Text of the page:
The General Motors ignition switch recall concerning 2.2 million vehicles has expanded to include the ignition lock cylinder along with the ignition switch, due to an additional defect that can allow the removal of the ignition key while the engine is running.
GM previously recalled 2.2 million vehicles for a defect with the ignition switch that can cause the switch to move from the “run” position to the “accessory” or “off” position if the driver uses a heavy keychain on rough roads. The models covered include the 2003-2007 Saturn Ion, the 2005-2010 Chevrolet Cobalt, the 2006-2010 Pontiac Solstice, the 2007-2010 Pontiac G5, the 2007-2010 Saturn Sky, and the 2006-2011 Chevrolet HHR. This would cause a loss of power, meaning that the airbags would not deploy in the event of a crash.
All 2.2 million of these recalled cars are now subject to this additional ignition lock cylinder recall. GM received complaints of keys coming out of ignition when the car is running, and disclosed today to the National Highway Traffic Safety Administration (NHTSA) today that this second part is added to the recall. GM’s internal investigation found one crash and one injury claim related to the issue, with no fatalities reported. GM will replace the lock cylinder in addition to the ignition switch for affected vehicles, and—when necessary—recut and reprogram new keys.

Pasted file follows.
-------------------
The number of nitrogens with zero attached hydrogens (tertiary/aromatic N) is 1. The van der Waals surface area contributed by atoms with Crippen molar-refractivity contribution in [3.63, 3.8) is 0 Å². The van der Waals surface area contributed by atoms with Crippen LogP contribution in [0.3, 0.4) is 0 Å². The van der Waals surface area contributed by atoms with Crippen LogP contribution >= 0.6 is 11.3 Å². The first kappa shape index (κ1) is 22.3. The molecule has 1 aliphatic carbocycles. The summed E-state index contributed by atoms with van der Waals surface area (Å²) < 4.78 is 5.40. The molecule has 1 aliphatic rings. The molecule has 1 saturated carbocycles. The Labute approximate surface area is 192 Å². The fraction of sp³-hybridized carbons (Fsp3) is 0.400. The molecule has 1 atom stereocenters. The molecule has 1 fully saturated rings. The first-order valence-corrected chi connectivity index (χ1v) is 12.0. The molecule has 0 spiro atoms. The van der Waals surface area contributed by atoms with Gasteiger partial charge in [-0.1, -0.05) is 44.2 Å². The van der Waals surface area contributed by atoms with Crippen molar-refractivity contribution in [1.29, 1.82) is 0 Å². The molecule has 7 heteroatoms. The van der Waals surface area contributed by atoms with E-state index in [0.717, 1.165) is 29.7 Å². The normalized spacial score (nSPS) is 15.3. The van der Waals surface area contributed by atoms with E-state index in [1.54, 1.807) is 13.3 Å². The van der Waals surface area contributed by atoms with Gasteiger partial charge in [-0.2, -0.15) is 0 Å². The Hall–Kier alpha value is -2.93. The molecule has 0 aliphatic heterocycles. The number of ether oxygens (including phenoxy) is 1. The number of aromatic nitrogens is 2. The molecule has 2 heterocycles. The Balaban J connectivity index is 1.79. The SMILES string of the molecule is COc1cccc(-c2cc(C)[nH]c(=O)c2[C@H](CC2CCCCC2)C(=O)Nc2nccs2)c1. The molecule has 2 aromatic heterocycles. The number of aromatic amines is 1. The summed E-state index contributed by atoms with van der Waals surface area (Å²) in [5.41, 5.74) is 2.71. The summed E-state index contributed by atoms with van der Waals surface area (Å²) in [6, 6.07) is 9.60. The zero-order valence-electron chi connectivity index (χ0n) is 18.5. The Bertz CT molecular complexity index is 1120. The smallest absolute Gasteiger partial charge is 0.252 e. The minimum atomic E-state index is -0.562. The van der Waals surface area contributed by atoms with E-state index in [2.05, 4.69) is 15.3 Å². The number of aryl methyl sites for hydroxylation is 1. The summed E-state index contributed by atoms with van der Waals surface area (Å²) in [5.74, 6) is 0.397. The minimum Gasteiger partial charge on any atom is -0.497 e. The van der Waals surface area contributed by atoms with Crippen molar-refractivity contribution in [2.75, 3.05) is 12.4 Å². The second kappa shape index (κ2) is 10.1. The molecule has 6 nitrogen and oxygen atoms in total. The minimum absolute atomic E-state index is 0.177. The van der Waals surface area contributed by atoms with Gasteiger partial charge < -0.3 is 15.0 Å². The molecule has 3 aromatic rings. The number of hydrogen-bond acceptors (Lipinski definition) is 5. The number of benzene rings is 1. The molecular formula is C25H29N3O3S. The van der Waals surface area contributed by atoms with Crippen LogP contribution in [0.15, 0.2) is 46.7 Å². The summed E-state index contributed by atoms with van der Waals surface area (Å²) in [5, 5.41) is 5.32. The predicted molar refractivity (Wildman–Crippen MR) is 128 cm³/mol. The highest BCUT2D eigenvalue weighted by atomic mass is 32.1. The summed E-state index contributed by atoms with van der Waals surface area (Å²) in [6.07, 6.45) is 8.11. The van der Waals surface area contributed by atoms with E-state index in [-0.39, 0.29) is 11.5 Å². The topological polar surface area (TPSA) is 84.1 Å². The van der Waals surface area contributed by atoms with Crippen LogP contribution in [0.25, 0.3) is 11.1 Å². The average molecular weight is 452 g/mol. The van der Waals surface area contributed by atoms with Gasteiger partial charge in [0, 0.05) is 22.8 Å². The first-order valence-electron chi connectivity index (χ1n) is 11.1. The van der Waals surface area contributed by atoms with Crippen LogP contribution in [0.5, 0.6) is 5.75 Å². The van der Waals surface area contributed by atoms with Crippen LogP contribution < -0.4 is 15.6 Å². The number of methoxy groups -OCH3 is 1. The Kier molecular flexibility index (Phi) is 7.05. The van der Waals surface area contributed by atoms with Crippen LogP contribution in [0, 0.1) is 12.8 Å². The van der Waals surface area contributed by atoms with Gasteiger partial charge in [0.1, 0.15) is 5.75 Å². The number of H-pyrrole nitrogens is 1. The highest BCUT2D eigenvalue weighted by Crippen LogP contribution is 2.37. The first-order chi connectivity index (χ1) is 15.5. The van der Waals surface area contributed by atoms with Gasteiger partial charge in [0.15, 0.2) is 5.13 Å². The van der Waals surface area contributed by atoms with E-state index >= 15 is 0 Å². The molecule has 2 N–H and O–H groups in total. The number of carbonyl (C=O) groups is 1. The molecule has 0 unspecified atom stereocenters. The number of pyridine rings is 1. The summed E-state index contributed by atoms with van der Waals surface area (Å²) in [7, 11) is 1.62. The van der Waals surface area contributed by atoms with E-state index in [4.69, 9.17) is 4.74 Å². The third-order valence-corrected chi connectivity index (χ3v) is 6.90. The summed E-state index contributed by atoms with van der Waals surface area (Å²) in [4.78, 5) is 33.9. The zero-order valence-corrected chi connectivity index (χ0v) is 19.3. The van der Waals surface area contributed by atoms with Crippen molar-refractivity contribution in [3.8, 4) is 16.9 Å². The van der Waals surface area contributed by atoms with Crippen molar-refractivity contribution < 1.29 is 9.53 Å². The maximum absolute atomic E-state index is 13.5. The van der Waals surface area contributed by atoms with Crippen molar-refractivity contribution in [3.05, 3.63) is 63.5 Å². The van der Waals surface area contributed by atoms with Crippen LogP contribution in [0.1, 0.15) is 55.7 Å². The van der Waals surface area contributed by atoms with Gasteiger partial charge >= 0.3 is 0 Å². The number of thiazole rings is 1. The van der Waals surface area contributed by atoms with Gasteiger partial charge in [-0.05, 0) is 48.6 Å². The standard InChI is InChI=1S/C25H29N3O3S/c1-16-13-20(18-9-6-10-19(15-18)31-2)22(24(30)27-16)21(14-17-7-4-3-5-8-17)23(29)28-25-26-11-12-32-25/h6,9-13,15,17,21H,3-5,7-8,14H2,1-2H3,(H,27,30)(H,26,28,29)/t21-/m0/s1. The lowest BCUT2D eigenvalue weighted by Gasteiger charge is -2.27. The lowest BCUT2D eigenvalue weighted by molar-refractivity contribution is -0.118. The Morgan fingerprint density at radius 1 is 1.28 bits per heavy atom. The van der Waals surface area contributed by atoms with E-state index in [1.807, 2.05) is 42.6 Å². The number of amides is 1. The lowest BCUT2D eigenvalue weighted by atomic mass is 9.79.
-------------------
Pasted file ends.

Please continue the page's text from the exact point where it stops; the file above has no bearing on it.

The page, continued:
In other ignition switch recall news, GM also announced that it will take a $1.3 billion dollar hit in the first quarter of 2014, primarily due to the cost of this recall and its subsequent fallout. The company sites courtesy loaner vehicles as a large source of this cost. On March 31, GM had said it expected to spend $750 million on the recall actions.
GM has also put two engineers on paid leave after a briefing from the U.S. attorney overseeing the investigation into the recall and the history of this ignition switch defect. The company hasn't publicly named the engineers, nor has it said why they were suspended.